Gene editing as a potential treatment for blindness-causing inherited retinal degeneration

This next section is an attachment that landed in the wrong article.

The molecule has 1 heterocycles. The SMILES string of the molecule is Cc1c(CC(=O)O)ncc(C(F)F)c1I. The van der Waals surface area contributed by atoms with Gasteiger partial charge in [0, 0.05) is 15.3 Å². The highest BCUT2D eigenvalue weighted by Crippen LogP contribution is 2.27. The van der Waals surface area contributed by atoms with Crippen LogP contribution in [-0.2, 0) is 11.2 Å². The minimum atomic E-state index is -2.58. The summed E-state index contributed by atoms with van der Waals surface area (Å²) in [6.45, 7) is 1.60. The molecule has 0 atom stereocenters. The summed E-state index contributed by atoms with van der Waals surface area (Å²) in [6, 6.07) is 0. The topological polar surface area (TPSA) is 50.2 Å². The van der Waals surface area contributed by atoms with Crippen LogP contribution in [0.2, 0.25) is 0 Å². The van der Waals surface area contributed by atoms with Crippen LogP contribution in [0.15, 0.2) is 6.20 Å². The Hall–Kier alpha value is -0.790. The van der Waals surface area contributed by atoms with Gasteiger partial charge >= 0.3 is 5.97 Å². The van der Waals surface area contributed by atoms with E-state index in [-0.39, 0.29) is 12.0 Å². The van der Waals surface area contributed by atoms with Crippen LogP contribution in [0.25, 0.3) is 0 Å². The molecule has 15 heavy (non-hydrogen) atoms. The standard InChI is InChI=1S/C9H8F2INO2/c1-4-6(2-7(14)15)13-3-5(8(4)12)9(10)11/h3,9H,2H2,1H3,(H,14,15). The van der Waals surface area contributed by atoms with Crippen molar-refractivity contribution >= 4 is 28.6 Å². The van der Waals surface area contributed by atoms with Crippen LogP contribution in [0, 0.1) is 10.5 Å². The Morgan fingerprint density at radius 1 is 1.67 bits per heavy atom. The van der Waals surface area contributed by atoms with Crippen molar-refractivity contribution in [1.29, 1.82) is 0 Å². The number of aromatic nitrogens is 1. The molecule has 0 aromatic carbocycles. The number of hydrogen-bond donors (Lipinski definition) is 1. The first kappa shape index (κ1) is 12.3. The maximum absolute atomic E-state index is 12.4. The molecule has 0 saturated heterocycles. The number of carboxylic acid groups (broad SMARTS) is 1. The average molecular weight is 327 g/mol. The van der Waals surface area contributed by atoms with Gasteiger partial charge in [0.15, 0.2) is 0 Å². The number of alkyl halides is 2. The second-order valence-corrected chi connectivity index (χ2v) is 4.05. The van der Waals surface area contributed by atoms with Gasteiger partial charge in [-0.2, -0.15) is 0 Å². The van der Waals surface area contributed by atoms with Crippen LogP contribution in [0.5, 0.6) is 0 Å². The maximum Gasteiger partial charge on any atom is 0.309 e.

A small smudge on your glasses can mask your whole vision. And a small mutation in your DNA can destroy it entirely. Leber congenital amaurosis (LCA) is the most common cause of inherited retinal degeneration in children, which leads to visual impairment through accelerated decline of eye cells called cone photoreceptors. Researchers have used base editing – a novel technique that targets a single point in our DNA – to directly counter the mutation behind the disease. In mice with LCA, the treatment aimed to both compensate for the missing action of the mutated gene and guard against further damage. The technique increased the functional activity of the gene, boosting visual function and protecting the cells (pictured in a treated mouse, cone cells in green and a protein crucial for healthy activity in pink). If the approach translates to humans, a single lasting treatment for inherited retinal degeneration could be in sight.
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